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Kids with ADHD Need Their Sleep

Kids with ADHD Need Their Sleep: Main Image
Even a little lost sleep may have a serious impact on kids with ADHD
Common sense tells us that we don’t function at our best when we are tired, and any parent will tell you that lack of sleep can lead to behavior problems in children. For kids with attention deficit-hyperactivity disorder (ADHD), the impact may be even greater. A new study showed that even a little lost sleep has a serious impact on the functioning of kids with ADHD.

Making the connection between sleep and performance

The study, published in the journal, Sleep, included 43 children between 7 and 11 years old. Eleven of the children had been diagnosed with ADHD and 32 had not. None of the children were known to have sleep disorders. Medications being used to treat ADHD were discontinued before the children began the trial.

Sleep duration, sleep quality, and sleepiness were monitored during the two phases of the trial: six days when the children went to bed at their usual hour, and six days when they went to bed one hour later than usual. The children also underwent mental (cognitive) performance testing at the end of each six-day period. These tests are used to evaluate memory, attention, and reaction times, and scores reflect ability to function in ordinary daily life.

Missing sleep takes a toll

The following are the findings from the study:

  • Sleep duration was reduced by an average of 40 minutes during the sleep restriction phase of the trial.
  • Sleep quality diminished and sleepiness increased for all of the children with sleep restriction.
  • Children with ADHD had poorer baseline scores on cognitive tests than children without ADHD.
  • Cognitive test scores deteriorated in both ADHD and non-ADHD kids, but because their baseline scores were worse, most of the sleep-restricted scores in the kids with ADHD exceeded the cutoff score that is associated with behavior changes and inability to perform ordinary daily tasks.

“The present study indicates that sleep deprivation does have a significant negative impact on neurobehavioral functioning in children with ADHD even in the absence of breathing problems such as sleep apnea or sleep disordered breathing,” the study’s authors commented. “This finding is important because sleep problems are common in children with ADHD.”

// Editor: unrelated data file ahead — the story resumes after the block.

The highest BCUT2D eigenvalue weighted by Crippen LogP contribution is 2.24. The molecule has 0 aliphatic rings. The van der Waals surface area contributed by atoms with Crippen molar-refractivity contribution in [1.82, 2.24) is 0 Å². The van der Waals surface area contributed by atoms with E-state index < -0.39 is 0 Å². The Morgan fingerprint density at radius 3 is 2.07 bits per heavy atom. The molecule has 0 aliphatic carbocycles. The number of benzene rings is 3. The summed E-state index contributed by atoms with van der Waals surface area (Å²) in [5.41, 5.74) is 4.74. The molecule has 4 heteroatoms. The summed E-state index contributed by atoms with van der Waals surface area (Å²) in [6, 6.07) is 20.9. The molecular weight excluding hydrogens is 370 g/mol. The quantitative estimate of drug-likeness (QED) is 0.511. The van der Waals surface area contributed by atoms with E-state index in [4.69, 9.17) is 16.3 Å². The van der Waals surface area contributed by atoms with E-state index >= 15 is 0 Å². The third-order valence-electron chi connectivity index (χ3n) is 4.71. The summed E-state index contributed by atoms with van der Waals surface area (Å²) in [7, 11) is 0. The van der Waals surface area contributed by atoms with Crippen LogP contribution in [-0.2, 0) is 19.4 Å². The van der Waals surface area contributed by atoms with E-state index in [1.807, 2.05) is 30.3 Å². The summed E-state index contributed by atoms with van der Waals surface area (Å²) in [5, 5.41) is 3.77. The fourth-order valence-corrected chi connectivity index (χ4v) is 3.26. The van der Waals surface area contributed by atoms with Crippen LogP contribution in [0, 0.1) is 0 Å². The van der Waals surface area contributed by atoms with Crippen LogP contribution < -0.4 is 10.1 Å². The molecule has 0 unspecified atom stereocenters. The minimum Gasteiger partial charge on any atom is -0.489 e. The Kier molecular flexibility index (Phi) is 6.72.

Helping your children to sleep

This study showed that even modest sleep loss can have real consequences for children with ADHD. Here are some tips for helping children get better sleep:

  • Stick to a regular bedtime.
  • If dinner is late, keep it light. Eating a big meal just before bed can make it hard to fall asleep.
  • Make sure your child has plenty of physical activity and time outside during the day.
  • Develop a relaxing bedtime routine. This may include reading your child a story or giving them a warm bath.
  • Try turning off computers and television an hour or more before bedtime. Screen time close to bedtime can interfere with sleep quality.
  • Experiment with turning off all wireless devices in your house before bedtime. Some children appear to be especially sensitive to the type of radiation emitted by routers, laptops, and other wireless devices.
  • Talk to your doctor if your child takes medications regularly and has sleep difficulties. Certain medications, including some decongestants, asthma medicines, and stimulants used to treat ADHD, can contribute to sleep problems.

(Sleep 2011;34:315–23)

Maureen Williams, ND, received her bachelor’s degree from the University of Pennsylvania and her Doctorate of Naturopathic Medicine from Bastyr University in Seattle, WA. She has a private practice on Cortes Island in British Columbia, Canada, and has done extensive work with traditional herbal medicine in Guatemala and Honduras. Dr. Williams is a regular contributor to Healthnotes Newswire.


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